Here the narrator throws a transparent veil of agreement over her real scorn for the "sister author" who praises stupidity in women. She says sarcastically that some men don't require stupidity in women, only ignorance. The implication is that some men enjoy instructing ignorant but teachable women. The further implication is that Henry is such a man. Some critics say that Henry acts the bullying, patronizing father figure to Catherine, pointing out her mistakes and trying to mold her into thinking like he does. He enjoys Catherine's ignorance, for it gives him a chance to teach her. The narrator tells us that Henry enjoys Catherine's youthful mind. When Catherine says that schooling is a torment, Henry replies that perhaps it is, but a few years of torment is worth a lifetime of being able to read. Catherine enjoys it when Henry teaches her about viewing the landscape from an artist's perspective, as he does immediately after this passage. A generous reading of Henry sees him as a man who loves Catherine's naiveté, not because he prefers to feel smarter than her, but because he expresses his love by teaching her.
Isabella, embracing Catherine, thus began: - "Yes, my dear Catherine, it is so indeed; your penetration has not deceived you. - Oh! that arch eye of yours! - It sees through every thing."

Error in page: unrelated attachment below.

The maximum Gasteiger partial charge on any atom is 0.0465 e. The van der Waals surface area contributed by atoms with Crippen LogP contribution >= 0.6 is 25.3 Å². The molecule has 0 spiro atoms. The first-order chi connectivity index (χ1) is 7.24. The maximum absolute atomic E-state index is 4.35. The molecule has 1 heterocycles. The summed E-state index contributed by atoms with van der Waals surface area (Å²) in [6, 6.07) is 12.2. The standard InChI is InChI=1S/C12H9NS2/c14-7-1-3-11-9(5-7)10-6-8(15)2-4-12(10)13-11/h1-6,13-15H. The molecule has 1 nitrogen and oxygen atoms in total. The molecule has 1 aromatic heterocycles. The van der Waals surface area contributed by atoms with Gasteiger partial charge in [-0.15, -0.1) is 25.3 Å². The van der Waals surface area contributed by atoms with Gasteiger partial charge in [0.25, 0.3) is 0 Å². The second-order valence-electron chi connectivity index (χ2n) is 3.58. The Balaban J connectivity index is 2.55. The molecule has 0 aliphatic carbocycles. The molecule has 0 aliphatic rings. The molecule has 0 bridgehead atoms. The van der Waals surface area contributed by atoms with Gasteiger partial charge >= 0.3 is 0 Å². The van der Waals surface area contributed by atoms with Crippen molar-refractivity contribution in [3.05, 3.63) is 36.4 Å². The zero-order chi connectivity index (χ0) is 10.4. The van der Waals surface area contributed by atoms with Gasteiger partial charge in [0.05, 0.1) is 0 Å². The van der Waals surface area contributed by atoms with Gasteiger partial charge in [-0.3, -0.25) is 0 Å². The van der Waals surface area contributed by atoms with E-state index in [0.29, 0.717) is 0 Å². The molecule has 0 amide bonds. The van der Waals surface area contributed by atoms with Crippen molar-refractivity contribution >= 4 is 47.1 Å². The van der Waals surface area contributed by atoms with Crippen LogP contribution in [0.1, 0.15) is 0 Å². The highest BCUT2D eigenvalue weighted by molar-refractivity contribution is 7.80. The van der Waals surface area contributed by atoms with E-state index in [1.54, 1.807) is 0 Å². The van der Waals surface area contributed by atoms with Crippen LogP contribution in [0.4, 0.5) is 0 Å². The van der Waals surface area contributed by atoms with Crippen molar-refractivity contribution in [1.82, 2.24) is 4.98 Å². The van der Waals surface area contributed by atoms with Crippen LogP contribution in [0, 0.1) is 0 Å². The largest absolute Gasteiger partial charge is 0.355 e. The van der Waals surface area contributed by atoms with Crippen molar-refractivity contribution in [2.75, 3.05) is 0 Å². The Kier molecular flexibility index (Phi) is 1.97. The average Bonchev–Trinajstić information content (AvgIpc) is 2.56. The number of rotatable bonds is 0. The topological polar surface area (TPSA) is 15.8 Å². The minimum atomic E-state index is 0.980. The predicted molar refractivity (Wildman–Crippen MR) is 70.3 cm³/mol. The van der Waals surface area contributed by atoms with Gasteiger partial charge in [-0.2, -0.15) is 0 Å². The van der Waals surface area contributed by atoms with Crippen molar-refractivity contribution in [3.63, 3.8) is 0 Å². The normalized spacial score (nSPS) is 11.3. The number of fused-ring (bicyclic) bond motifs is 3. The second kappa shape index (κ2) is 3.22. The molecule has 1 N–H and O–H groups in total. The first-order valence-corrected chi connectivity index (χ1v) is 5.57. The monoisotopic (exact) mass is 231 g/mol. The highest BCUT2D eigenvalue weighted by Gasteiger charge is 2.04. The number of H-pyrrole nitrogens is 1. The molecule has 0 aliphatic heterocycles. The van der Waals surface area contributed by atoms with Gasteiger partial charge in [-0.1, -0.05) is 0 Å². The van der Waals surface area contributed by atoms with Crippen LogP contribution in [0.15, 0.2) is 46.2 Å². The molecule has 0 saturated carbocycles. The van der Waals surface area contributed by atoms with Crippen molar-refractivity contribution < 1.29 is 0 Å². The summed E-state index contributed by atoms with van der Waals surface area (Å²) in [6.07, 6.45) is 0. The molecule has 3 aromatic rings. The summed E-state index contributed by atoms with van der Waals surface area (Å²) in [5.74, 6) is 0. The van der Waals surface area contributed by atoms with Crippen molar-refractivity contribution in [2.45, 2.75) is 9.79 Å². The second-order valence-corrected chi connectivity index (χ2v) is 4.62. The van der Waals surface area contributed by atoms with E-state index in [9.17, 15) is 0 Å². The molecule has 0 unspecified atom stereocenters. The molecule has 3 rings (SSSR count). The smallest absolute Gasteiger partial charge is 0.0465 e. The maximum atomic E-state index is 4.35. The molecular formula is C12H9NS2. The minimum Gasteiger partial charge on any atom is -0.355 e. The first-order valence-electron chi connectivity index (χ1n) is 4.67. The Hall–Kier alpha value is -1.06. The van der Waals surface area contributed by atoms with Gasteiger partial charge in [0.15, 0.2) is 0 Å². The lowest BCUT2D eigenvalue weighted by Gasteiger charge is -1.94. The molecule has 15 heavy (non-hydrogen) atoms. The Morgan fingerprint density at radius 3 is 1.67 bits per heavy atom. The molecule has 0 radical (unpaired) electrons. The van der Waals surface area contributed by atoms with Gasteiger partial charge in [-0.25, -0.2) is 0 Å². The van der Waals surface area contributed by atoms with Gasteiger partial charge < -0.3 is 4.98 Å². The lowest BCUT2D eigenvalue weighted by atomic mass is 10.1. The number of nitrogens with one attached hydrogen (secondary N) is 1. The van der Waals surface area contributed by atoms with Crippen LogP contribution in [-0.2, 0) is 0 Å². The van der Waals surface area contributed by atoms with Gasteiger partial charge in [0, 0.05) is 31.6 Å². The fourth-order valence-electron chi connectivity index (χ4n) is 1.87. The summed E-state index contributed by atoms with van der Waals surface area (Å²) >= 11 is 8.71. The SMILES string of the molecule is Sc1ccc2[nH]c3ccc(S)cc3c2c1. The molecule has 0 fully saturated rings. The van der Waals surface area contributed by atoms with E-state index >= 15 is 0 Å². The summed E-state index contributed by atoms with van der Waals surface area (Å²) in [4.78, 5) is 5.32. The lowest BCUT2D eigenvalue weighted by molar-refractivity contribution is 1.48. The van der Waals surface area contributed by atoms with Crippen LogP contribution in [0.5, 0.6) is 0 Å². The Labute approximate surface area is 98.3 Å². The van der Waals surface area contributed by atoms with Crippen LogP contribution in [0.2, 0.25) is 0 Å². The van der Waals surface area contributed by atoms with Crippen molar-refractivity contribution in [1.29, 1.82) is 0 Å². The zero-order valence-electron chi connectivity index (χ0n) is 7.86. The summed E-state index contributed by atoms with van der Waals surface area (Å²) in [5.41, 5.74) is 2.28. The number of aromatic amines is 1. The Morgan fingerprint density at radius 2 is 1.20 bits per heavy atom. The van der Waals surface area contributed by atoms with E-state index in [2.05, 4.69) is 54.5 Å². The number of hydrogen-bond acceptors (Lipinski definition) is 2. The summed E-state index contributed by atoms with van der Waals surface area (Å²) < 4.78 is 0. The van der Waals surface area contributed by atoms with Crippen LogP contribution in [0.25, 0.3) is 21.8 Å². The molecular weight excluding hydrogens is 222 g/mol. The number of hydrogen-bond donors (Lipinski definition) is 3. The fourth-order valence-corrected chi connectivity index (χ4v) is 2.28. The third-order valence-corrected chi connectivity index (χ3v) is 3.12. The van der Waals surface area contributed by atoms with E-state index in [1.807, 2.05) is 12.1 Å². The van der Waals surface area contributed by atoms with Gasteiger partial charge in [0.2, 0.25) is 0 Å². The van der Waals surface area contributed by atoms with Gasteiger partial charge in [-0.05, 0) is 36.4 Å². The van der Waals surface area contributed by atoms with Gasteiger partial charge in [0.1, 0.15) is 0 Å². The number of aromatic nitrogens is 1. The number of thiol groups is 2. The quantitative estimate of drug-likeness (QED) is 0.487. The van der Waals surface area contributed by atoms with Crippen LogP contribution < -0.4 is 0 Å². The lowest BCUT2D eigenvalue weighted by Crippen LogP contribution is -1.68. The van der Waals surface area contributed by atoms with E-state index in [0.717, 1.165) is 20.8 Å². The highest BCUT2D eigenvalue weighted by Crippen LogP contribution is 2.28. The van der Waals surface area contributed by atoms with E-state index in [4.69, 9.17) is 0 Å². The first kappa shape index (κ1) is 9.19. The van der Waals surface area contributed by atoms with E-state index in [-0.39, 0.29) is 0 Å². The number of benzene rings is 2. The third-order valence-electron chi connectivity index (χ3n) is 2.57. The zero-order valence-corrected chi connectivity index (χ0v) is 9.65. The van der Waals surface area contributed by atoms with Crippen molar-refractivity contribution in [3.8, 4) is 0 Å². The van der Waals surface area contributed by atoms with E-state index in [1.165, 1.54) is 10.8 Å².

Catherine replied only by a look of wondering ignorance.
This scene, from Volume I, Chapter XV, is one of the funniest in the novel. Isabella Thorpe, the speaker, has been flirting with Catherine's brother, James, for nearly a week. They have become engaged, and Isabella is just about to tell Catherine. Typically, Isabella assumes that Catherine is as gossipy and perceptive as Isabella is herself. By now we realize that Catherine is not very perceptive, is even obtuse, and here she has no idea what Isabella is talking about. The passage demonstrates Catherine's flawed powers of perception. She cannot fathom the motivations of people, particularly when they are negative, and she cannot read people or their behavior. In this case, she did not guess at the engagement that the entire town of Bath assumed was imminent. Her obliviousness stems from a combination of naiveté and innocence. Catherine needs more experience and a better understanding of what drives people before she can make accurate assumptions about how they will behave.